Pamela K. Terry ’13 received the John D. Feerick Award for Most Outstanding Note for “E Pluribus Unum? The Full Faith and Credit Clause and Meaningful Recognition of Out-of-State Adoptions,” published in the Fordham Law Review in 2012. Yet, in spite of her note’s acclaim, the prospect of succinctly explaining the note, a product of months of work, initially gave Terry pause. That is, until Professor Daniel Capra’s mock interview helped her refine an answer— preparation that proved invaluable during Terry’s interviews with the Hon. Wilma A. Lewis, chief judge for the District Court of the Virgin Islands.
Terry clerked for Judge Lewis from 2014 to 2015 before subsequently clerking for a year with the Hon. Joseph A. Greenaway Jr. of the U.S. Court of Appeals for the Third Circuit. Today she is a litigation associate with Herbert Smith Freehills, having recently moved there from Paul, Weiss, Rifkind, Wharton & Garrison LLP, where she worked for a year prior to her first clerkship.
Although Terry did not seek to clerk for judges with any particular background, she feels lucky to have served and learned from two judges with diverse careers.
Judge Lewis began her career as a civil assistant U.S. attorney, worked at the United States Department of the Interior as inspector general, and was ultimately nominated by President Barack Obama to serve as assistant secretary of the interior for land and minerals management.
Terry, who attended college and law school in New York City, was excited to live and clerk somewhere else for a year. The matters before the District Court of the Virgin Islands were mostly similar to those in the United States, Terry observes, except for novel issues of territorial law. However, life in the U.S. Virgin Islands, which she describes as “an absolutely beautiful island,” barely resembled life on the decidedly more urban islands of New York City.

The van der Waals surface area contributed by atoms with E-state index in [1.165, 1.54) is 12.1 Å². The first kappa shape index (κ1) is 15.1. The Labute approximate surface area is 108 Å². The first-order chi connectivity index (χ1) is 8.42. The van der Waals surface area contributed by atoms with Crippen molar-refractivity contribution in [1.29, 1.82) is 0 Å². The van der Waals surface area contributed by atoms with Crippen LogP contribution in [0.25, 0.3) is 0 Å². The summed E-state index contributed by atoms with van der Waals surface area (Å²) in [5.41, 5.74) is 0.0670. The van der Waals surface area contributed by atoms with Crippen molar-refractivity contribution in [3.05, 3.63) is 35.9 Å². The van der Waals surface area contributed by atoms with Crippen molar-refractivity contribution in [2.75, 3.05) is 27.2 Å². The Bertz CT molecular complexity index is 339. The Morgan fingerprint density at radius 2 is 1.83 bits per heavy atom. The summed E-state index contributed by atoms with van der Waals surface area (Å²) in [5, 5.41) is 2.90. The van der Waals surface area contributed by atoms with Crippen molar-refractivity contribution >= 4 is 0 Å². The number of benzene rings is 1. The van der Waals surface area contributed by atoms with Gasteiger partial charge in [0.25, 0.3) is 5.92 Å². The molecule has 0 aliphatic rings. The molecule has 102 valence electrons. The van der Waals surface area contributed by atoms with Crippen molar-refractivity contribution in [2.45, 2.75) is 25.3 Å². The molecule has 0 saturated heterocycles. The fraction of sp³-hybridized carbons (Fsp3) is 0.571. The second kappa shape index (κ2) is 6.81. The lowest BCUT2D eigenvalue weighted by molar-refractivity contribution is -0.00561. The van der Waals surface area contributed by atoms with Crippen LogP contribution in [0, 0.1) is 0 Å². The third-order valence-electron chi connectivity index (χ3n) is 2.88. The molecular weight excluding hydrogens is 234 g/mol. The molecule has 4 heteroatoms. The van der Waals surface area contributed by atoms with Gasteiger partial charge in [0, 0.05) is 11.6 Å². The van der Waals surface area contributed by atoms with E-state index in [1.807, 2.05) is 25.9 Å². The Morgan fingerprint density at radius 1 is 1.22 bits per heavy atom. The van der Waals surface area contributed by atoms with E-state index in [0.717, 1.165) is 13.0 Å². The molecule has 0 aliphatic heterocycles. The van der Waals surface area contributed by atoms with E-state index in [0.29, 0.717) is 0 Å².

“I’d meet two people in two different environments, one professionally and one at a running race, and I’d find out later they know each other,” Terry recalls, likening St. Croix with a small community compared with the metropolis she’d arrived from.
For her second clerkship, Terry clerked for a judge with a background different from that of Lewis. Notably, Judge Greenaway, who is based in Newark, had been an assistant U.S. attorney for the U.S. District of New Jersey (where he served as the district’s chief of narcotics), general counsel for Johnson & Johnson, and a district judge prior to joining the Third Circuit.
Terry learned the skills to be a persuasive appellate advocate from her time in Judge Greenaway’s chambers. Likewise, her year with Judge Lewis highlighted the rigorous, thorough decision-making that takes place in chambers. These experiences made Terry a better advocate when she returned to practice, she says.
Attracting the interest of judges outside New York requires adherence to time-honored techniques rather than a secret method, according to Terry.
“For any applicant, it’s important to convey that you are hardworking and thoughtful and you would be an asset to the judge’s chambers because of your research and writing skills,” Terry says, noting that law students should also express their interest in learning about how judges decide matters.